Conclusions

In conclusion, although GCP is extremely rare, it should be considered in the differential diagnosis of elevated lesions in the stomach.

Consent

Written informed consent was obtained from the patient for the publication of this report and any accompanying images.

Abbreviations

EBV: 

Epstein-Barr virus

EMR: 

Endoscopic mucosal resection

EUS: 

Endoscopic ultrasonography

GCP: 

Gastritis cystica profunda

IHP: 

Inverted hyperplastic polyp

MD: 

Ménétrier disease.

Declarations

Acknowledgements

The study was supported by Shanghai Science and Technology Committee Foundation (10JC1409000).

Authors’ Affiliations

(1)
Department of Gastroenterology, the Ninth People’s Hospital Affiliated to the School of Medicine, Shanghai Jiaotong University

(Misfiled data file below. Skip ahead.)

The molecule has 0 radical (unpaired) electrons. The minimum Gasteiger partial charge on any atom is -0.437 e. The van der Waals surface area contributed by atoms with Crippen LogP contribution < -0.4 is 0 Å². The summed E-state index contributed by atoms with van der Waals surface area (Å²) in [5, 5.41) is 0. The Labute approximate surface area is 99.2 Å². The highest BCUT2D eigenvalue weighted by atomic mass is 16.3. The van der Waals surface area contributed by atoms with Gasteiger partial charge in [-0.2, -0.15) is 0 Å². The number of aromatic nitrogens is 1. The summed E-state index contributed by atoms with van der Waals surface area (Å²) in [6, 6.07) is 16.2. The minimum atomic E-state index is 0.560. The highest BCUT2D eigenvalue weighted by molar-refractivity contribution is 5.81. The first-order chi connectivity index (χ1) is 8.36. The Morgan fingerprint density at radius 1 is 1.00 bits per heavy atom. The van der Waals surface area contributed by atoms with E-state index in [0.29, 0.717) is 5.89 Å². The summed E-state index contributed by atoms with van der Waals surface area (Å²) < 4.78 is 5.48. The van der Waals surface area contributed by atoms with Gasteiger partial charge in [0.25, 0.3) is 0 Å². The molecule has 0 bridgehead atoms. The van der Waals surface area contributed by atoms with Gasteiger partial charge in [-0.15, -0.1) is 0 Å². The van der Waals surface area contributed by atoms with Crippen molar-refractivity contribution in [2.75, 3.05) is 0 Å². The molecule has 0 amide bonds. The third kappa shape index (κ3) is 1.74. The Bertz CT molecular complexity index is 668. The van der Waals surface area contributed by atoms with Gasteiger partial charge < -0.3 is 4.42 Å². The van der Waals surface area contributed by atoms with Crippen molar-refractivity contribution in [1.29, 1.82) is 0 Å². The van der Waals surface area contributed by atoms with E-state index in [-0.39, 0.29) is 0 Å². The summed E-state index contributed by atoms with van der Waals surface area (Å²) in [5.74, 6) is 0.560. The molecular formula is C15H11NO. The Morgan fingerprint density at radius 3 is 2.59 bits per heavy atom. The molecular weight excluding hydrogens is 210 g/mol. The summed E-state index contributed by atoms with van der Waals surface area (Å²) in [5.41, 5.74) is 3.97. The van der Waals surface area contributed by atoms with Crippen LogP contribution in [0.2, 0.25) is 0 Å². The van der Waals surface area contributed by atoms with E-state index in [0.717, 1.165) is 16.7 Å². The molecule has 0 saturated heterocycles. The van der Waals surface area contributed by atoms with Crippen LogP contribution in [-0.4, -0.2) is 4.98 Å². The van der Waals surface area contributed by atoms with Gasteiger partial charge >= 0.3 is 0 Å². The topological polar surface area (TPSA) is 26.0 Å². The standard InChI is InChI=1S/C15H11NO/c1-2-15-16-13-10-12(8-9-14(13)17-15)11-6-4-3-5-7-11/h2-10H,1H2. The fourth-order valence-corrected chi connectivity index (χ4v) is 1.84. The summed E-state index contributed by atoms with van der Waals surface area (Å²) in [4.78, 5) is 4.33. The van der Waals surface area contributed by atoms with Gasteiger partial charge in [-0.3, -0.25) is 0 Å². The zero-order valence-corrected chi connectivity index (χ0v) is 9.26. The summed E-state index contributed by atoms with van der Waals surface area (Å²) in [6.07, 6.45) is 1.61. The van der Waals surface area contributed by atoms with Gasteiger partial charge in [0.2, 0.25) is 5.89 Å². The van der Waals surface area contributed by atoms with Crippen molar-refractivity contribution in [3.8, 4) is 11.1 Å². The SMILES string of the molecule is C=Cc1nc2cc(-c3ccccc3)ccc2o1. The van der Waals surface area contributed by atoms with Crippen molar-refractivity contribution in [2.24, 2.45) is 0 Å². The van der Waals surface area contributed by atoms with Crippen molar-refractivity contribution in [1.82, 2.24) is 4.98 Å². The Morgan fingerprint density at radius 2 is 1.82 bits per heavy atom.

(2)
Department of Surgery, the Ninth People’s Hospital Affiliated to the School of Medicine, Shanghai Jiaotong University
(3)
Department of Pathology, the Ninth People’s Hospital Affiliated to the School of Medicine, Shanghai Jiaotong University

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Copyright

© Wang et al.; licensee BioMed Central Ltd. 2014

This article is published under license to BioMed Central Ltd. This is an Open Access article distributed under the terms of the Creative Commons Attribution License (http://creativecommons.org/licenses/by/2.0), which permits unrestricted use, distribution, and reproduction in any medium, provided the original work is properly credited.